- No Duress: Physical coercion is obviously duress. But suppose officers ask to search Frank’s car, he refuses, they threaten to get a warrant, and he consents. Arguably, officers used duress to obtain that consent. Incidentally, the “let us search or we’ll get a warrant” line is usually an empty threat. If officers had probable cause for a warrant, they probably wouldn’t ask for permission to search.
- Reasonably Informed: Doctors must obtain informed consent. The patient must be aware of all possible risks and side effects. Officers do not need informed consent. But the defendant must be aware of the general consequences.
This 1891 case was O’Brien v Cunard SS Co., which is a law school classic. Ms. O’Brien was a shipboard immigrant who stood in line for a shot and raised her arm but didn’t say or sign anything. The Justices ruled that she could not claim the doctor gave her a smallpox vaccine without her consent.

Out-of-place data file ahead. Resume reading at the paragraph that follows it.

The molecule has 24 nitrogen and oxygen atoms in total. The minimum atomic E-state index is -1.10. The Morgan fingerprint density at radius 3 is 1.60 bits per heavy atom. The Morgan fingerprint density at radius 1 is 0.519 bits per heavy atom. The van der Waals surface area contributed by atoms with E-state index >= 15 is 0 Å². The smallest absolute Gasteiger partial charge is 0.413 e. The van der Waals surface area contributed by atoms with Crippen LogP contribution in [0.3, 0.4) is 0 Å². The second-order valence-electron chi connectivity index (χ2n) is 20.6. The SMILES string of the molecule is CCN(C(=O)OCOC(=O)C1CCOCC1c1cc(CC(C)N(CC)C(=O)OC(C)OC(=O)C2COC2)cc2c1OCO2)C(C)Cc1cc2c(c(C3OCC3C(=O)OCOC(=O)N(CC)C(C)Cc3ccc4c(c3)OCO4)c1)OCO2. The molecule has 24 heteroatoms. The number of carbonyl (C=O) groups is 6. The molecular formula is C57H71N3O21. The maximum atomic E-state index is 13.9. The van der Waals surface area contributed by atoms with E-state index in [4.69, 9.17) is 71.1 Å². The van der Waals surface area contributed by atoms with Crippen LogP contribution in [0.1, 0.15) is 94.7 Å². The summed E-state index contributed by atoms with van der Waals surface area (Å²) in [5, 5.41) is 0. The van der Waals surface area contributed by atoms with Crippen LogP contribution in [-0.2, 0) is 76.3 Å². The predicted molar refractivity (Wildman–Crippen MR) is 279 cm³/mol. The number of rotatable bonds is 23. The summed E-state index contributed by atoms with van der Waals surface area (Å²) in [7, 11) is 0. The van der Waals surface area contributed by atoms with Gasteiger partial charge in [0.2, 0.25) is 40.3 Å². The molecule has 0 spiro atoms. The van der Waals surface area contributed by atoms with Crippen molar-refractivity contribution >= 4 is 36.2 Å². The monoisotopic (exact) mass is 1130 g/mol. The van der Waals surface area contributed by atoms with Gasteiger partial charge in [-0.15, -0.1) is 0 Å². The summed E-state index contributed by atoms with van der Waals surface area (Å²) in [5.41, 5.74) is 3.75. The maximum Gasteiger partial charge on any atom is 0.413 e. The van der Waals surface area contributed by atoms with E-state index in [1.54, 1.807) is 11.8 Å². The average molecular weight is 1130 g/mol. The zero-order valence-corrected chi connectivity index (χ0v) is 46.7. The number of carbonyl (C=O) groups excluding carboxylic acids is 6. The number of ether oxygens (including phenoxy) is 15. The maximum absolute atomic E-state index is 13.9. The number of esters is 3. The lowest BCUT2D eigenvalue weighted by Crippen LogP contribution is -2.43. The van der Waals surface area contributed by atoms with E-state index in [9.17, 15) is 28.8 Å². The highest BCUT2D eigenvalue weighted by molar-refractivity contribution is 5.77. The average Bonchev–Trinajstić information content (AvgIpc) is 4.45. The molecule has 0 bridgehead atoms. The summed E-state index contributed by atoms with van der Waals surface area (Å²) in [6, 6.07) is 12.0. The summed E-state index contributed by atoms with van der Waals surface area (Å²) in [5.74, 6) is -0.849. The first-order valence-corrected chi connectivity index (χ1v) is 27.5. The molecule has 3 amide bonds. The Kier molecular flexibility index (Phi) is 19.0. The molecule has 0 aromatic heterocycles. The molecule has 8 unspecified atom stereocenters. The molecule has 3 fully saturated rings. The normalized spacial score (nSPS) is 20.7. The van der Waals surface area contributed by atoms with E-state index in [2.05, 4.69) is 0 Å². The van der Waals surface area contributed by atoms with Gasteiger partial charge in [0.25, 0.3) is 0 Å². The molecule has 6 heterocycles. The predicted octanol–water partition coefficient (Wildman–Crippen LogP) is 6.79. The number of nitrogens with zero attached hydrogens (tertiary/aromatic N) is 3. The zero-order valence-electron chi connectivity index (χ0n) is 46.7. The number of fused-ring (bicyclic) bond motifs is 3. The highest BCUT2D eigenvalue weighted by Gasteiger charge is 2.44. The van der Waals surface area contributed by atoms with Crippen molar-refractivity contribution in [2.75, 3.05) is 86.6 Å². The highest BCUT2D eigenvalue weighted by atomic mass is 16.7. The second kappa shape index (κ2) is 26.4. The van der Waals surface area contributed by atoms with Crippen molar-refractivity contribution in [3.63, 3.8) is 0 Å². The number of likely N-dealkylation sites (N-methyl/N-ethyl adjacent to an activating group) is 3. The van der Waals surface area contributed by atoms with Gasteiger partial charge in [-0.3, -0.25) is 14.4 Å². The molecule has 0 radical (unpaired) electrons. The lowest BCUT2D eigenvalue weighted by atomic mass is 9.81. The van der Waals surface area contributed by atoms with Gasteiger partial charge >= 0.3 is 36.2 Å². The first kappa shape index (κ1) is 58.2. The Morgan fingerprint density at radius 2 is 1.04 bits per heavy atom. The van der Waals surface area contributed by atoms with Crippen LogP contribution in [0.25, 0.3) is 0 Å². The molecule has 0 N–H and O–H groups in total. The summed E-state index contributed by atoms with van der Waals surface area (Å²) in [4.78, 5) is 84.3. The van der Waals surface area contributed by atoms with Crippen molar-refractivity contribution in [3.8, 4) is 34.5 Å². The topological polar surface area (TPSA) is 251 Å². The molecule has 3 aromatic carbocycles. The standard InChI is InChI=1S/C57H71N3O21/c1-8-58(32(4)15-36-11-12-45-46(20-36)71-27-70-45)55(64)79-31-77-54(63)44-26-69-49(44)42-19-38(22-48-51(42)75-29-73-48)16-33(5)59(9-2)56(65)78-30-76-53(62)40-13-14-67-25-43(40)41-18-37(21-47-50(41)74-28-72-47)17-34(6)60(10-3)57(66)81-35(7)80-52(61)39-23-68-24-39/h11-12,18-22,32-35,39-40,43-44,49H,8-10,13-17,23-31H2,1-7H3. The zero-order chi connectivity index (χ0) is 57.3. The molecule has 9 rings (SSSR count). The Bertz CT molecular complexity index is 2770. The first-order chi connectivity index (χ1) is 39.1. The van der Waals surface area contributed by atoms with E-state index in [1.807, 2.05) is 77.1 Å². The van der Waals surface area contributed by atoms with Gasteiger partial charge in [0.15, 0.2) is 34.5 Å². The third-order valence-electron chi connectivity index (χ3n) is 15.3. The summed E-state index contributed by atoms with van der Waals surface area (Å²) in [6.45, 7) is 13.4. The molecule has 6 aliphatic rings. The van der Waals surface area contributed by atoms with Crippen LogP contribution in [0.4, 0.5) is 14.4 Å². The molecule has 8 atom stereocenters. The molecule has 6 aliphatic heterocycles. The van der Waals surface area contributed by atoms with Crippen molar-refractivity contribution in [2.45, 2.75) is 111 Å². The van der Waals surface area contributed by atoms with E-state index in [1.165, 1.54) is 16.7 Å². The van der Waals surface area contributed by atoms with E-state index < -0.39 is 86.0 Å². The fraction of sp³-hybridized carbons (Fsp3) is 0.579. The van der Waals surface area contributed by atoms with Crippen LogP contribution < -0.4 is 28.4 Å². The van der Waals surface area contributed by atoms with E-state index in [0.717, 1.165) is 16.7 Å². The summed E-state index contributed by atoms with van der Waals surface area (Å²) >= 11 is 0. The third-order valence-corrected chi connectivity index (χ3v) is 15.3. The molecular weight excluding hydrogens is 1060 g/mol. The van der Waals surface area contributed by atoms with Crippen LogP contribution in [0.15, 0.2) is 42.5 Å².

Once again, the general principle is straightforward. If officers see drugs, weapons, or other contraband in plain view, they may seize it without a warrant.
This exception depends on reasonable suspicion of criminal activity, which is basically an evidence-based hunch. In the previous DUI example, reasonable suspicion could be physical symptoms of intoxication, like bloodshot eyes or an odor of alcohol. That’s not much proof, but it constitutes reasonable suspicion in most cases.
Partial plain view claims are in a grey area. If officers see the butt of a rifle protruding from under a seat, the item could be a BB gun, a toy gun, or a sawed-off shotgun.